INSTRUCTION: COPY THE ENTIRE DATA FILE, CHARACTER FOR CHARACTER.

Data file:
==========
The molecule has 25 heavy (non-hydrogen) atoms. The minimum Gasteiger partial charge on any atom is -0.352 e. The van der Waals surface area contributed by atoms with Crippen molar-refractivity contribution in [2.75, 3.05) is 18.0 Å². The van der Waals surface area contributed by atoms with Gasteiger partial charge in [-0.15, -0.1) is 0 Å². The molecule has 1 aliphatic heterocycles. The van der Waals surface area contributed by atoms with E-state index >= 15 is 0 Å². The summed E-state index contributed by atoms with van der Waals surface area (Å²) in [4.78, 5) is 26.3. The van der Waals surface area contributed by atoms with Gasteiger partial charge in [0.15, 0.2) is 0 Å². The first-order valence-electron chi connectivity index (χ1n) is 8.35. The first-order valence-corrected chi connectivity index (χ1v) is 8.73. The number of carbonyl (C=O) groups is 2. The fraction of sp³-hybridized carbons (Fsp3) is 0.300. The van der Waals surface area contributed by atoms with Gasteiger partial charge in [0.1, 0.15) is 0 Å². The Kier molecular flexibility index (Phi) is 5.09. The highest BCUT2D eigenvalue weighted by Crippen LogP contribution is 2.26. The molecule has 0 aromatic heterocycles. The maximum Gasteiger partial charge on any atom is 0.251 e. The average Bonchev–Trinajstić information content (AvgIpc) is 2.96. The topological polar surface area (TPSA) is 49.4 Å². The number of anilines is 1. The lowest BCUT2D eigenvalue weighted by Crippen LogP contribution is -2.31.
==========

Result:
The molecule has 25 heavy (non-hydrogen) atoms. The minimum Gasteiger partial charge on any atom is -0.352 e. The van der Waals surface area contributed by atoms with Crippen molar-refractivity contribution in [2.75, 3.05) is 18.0 Å². The van der Waals surface area contributed by atoms with Gasteiger partial charge in [-0.15, -0.1) is 0 Å². The molecule has 1 aliphatic heterocycles. The van der Waals surface area contributed by atoms with E-state index >= 15 is 0 Å². The summed E-state index contributed by atoms with van der Waals surface area (Å²) in [4.78, 5) is 26.3. The van der Waals surface area contributed by atoms with Gasteiger partial charge in [0.15, 0.2) is 0 Å². The first-order valence-electron chi connectivity index (χ1n) is 8.35. The first-order valence-corrected chi connectivity index (χ1v) is 8.73. The number of carbonyl (C=O) groups is 2. The fraction of sp³-hybridized carbons (Fsp3) is 0.300. The van der Waals surface area contributed by atoms with Gasteiger partial charge in [0.1, 0.15) is 0 Å². The Kier molecular flexibility index (Phi) is 5.09. The highest BCUT2D eigenvalue weighted by Crippen LogP contribution is 2.26. The molecule has 0 aromatic heterocycles. The maximum Gasteiger partial charge on any atom is 0.251 e. The average Bonchev–Trinajstić information content (AvgIpc) is 2.96. The topological polar surface area (TPSA) is 49.4 Å². The number of anilines is 1. The lowest BCUT2D eigenvalue weighted by Crippen LogP contribution is -2.31.